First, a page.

As I sit here in the freshness of the New Year I also find myself at an uncomfortable threshold in my effort as a mother. Rowen is 19 months old now and we are accelerating through this transition from "baby" to "big kid" at an alarming rate.
According to Erik Erikson's theory of human development, around 18 months is an important time of transition in the maturation of a child. It's the point where the child begins to explore their independence and autonomy.
From birth until recently, accommodating Rowen's needs and providing consistent care were key practices to aid him in founding a trusting and secure sense of self and an underlying belief that the world in general is safe. During this time I happily filled the role of the selfless servant, more or less, regularly putting aside my needs for sleep, comfort, connection, entertainment, or relaxation all as an offering to establish this fundamental sense of trust and security.
As the months passed I certainly felt more threadbare and worn, and I felt myself eager for a change in our dynamic around 15 months. I wanted a shift that was more centered on cooperation and collaboration between Rowen and I, while minimizing the accommodation of his needs.
In reality, this shift began long ago, when Rowen was 6 or 7 months old. Our evolving relationship since that time turned out to be a hugely clarifying process. It required me to create and embrace more structure, be more predictable, and to be certain and clear in my expectations. But still, the early days and much of the months that followed were more importantly an introduction to how big I could love. To love with abandon, a pure love with no pretext, storylines, or expectations. Through the nature of our evolving relationship latent parts of myself were brought back to life. The good bits like clarity, certainty, purpose, personal power, contentment, patience, and presence to name a few. Everything felt golden.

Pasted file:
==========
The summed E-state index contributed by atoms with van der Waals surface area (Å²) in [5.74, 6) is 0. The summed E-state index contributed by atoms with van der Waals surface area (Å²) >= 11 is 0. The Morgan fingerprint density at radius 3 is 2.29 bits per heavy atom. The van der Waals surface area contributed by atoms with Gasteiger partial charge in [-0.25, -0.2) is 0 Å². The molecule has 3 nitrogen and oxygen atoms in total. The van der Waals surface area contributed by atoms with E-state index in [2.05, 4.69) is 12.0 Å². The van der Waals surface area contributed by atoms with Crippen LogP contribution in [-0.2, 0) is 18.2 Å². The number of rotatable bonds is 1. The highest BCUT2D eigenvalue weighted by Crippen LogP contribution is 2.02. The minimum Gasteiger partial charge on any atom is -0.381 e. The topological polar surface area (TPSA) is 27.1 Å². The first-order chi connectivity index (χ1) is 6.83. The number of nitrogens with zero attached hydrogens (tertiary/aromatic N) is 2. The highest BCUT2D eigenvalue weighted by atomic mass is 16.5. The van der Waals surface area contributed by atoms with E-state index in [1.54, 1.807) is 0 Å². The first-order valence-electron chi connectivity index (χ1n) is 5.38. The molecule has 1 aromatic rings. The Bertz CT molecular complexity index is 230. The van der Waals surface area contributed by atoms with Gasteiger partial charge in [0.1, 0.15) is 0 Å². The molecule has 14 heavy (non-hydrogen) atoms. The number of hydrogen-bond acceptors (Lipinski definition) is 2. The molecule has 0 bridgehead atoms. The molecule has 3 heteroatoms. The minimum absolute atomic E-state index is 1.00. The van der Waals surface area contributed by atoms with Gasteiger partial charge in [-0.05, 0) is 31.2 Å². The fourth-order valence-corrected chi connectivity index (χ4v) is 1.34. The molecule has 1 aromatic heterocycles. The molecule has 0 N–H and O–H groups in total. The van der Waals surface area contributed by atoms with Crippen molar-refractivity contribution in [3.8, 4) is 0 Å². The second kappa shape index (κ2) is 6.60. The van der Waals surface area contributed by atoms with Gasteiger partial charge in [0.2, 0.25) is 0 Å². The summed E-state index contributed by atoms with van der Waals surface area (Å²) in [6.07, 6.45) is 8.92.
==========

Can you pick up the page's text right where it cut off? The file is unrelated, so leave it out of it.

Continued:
On the one hand I can see clearly how the early tending to Rowen has payed off in spades. He is a charming, thoughtful, helpful, kind, creative, intelligent, content, and a mature little fellow. Full hearted and secure. For that I am so grateful!
However, it's this grey zone now that I feel so stuck in. 'Tis the time on his path for claiming his independence and exploring his world. I am supposed to be holding the line with a loving firmness. This transition in his needs requires me to change my behavior in ways I did not foresee. I sense a boldness, assertiveness, self respect, and emotional intelligence within me all needing attention now in this new terrain. It's calling for further growth in my ability to communicate, be patient and to have certainty in my decisions. Wow, does that take courage and a whole lot of energy! It's not even a pile of tantrums over here either, it's much more subversive and seemingly minor. But all of these moments add up to a mountain and I suddenly find the line I was supposed to be holding is blowing in the wind.
Right now I feel like this 'mindful parenting as a spiritual practice' is kicking my ass and I'm thinking to myself "damn, parenting is difficult!"
Part of me wants to crawl back into the warm, cozy nest of the early days when the breast, a fresh diaper, or a good nap could fix anything. But in reality it's time that I take flight, re-individuate and explore myself in the world right alongside Rowen. I feel pushed from the nest, my little wings flapping, but gravity feels like it's still winning.
In our best moments we lock our gazes and share a moment of stillness and I can hear from him a soul whisper that says: "you know this is all for play, right? I'm just being the toddler and you're just acting the mommy." I feel into the eternal storyline of all that it means to be a family and in that moment my heart becomes light and I know what to do next.
P.S. If you are curious for further information on Erik Erikson's theory on human development click here.